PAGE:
The U.S. Customs and Border Protection has received the spotlight as of recent as a top official states any individuals who work or invest in the recreationally legal cannabis industry, will be treated as though they are illegal drug traffickers when trying to gain entry into the U.S. The massive irony behind this stems from the legal standing of cannabis in more than 30 U.S. states with nine of those having recreationally legal marijuana as well.
The move by the border agency has been stated by some to simply be a show of power and federal rule over the border, but it also highlights the need for a large amount of legal reform to take place throughout the federal government. Polls were taken in the past year or so have shown an overwhelming amount of support for the use of cannabis medicinally or recreationally, and that support has risen exponentially over the past 10-15 years. Although the public backing of cannabis legality is evident, the federal government has yet to take a stand as to how they are willing to change.
The short-term response to this news was recorded as a small drop in the prices of some of the top stocks in the cannabis market. Given the infancy of the industry, much of the market still responds to speculative news occasionally. As the morning progressed, however, many of the leaders in the industry have seen their prices return to normal. Small speed bumps like this news have continued to play an adverse role in the cannabis market, allowing for news to be precedent over the intrinsic value of the companies. The hopes are that over the course of the near future, news like this could begin to play a smaller role in how investors value the cannabis market overall.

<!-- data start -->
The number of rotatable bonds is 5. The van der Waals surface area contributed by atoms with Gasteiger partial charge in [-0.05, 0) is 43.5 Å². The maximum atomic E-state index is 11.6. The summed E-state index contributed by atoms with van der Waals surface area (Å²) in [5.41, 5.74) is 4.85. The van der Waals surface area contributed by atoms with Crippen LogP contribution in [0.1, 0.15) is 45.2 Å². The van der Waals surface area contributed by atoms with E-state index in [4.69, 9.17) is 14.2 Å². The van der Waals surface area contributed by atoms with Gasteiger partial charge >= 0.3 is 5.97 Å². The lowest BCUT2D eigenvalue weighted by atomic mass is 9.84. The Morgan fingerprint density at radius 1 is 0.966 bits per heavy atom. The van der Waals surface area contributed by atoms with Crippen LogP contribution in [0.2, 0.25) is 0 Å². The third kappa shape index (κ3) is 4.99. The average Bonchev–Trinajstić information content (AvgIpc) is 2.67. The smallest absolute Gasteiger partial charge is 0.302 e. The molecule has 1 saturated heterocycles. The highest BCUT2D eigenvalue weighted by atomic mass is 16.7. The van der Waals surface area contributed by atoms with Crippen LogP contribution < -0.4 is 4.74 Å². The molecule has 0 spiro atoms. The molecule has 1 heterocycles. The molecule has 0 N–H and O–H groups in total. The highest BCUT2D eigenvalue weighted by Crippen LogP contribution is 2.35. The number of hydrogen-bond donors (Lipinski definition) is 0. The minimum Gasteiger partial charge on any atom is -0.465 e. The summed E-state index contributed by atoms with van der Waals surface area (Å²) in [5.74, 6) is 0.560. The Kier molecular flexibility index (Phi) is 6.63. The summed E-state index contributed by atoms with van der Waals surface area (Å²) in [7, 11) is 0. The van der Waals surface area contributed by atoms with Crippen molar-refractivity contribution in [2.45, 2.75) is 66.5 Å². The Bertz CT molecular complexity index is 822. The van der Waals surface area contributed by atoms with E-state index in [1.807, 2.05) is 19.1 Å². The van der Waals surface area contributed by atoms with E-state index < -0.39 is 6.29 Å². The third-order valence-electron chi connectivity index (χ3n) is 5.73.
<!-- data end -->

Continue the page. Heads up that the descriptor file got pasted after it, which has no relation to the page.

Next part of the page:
The federally illegal standing of cannabis in the U.S. means that those who work or invest in the cannabis sector in Canada could be treated as though they are a drug dealer or working for some sort of cartel, despite the market being legal for many years at this point. This is not to say that anyone who does work in this industry could potentially deny their participation in such, but the publicized move by the border agency seems to be more of a power play to show the U.S.’s need to continue its failed decades long “War on Drugs” now being led by Attorney General Jeff Sessions.
As cannabis in the U.S. continues to be normalized by the growing amount of domestic legal industries, it seems as though moves like these will continue to be in opposition to what the majority of the U.S. wants, and clearly what Canada would like to see. The hopes are high that in the near future, the U.S. can begin to follow in public opinion, and open up its cannabis markets to that of its northern neighbor, allowing for peaceful trade and industries that could continue to work in tandem.